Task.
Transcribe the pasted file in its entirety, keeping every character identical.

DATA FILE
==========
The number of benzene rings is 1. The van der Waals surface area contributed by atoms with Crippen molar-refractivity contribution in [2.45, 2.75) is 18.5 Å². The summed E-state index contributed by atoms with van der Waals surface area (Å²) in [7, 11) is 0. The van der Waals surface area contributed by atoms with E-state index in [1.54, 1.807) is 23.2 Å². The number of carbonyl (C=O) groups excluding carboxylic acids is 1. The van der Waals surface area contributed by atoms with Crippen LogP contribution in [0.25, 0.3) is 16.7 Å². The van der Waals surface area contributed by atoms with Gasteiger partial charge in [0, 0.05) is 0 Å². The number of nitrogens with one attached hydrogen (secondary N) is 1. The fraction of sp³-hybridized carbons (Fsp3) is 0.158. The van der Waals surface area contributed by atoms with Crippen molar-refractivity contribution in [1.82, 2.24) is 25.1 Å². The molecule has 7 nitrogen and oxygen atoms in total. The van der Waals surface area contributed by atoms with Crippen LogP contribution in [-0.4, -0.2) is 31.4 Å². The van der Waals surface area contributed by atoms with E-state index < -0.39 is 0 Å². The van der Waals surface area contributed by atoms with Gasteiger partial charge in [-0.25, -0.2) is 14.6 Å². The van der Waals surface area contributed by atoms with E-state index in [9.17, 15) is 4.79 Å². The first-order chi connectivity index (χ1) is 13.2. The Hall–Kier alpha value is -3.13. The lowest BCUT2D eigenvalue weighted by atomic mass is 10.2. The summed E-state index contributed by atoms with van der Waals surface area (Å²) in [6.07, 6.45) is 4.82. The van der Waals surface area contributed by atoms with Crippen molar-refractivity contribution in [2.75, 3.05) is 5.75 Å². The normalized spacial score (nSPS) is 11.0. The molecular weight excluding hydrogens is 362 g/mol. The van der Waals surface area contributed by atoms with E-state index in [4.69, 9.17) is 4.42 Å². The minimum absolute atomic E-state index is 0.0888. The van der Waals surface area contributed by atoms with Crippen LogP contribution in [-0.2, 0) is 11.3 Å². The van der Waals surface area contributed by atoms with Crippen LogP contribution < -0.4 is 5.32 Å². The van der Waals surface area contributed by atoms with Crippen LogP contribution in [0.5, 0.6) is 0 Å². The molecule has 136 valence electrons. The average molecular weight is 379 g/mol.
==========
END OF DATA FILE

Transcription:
The number of benzene rings is 1. The van der Waals surface area contributed by atoms with Crippen molar-refractivity contribution in [2.45, 2.75) is 18.5 Å². The summed E-state index contributed by atoms with van der Waals surface area (Å²) in [7, 11) is 0. The van der Waals surface area contributed by atoms with E-state index in [1.54, 1.807) is 23.2 Å². The number of carbonyl (C=O) groups excluding carboxylic acids is 1. The van der Waals surface area contributed by atoms with Crippen LogP contribution in [0.25, 0.3) is 16.7 Å². The van der Waals surface area contributed by atoms with Gasteiger partial charge in [0, 0.05) is 0 Å². The number of nitrogens with one attached hydrogen (secondary N) is 1. The fraction of sp³-hybridized carbons (Fsp3) is 0.158. The van der Waals surface area contributed by atoms with Crippen molar-refractivity contribution in [1.82, 2.24) is 25.1 Å². The molecule has 7 nitrogen and oxygen atoms in total. The van der Waals surface area contributed by atoms with Crippen LogP contribution in [-0.4, -0.2) is 31.4 Å². The van der Waals surface area contributed by atoms with E-state index < -0.39 is 0 Å². The van der Waals surface area contributed by atoms with Gasteiger partial charge in [-0.25, -0.2) is 14.6 Å². The van der Waals surface area contributed by atoms with E-state index in [9.17, 15) is 4.79 Å². The first-order chi connectivity index (χ1) is 13.2. The Hall–Kier alpha value is -3.13. The lowest BCUT2D eigenvalue weighted by atomic mass is 10.2. The summed E-state index contributed by atoms with van der Waals surface area (Å²) in [6.07, 6.45) is 4.82. The van der Waals surface area contributed by atoms with Crippen molar-refractivity contribution in [2.75, 3.05) is 5.75 Å². The normalized spacial score (nSPS) is 11.0. The molecular weight excluding hydrogens is 362 g/mol. The van der Waals surface area contributed by atoms with E-state index in [4.69, 9.17) is 4.42 Å². The minimum absolute atomic E-state index is 0.0888. The van der Waals surface area contributed by atoms with Crippen LogP contribution in [-0.2, 0) is 11.3 Å². The van der Waals surface area contributed by atoms with Crippen LogP contribution < -0.4 is 5.32 Å². The van der Waals surface area contributed by atoms with Crippen LogP contribution in [0.5, 0.6) is 0 Å². The molecule has 136 valence electrons. The average molecular weight is 379 g/mol.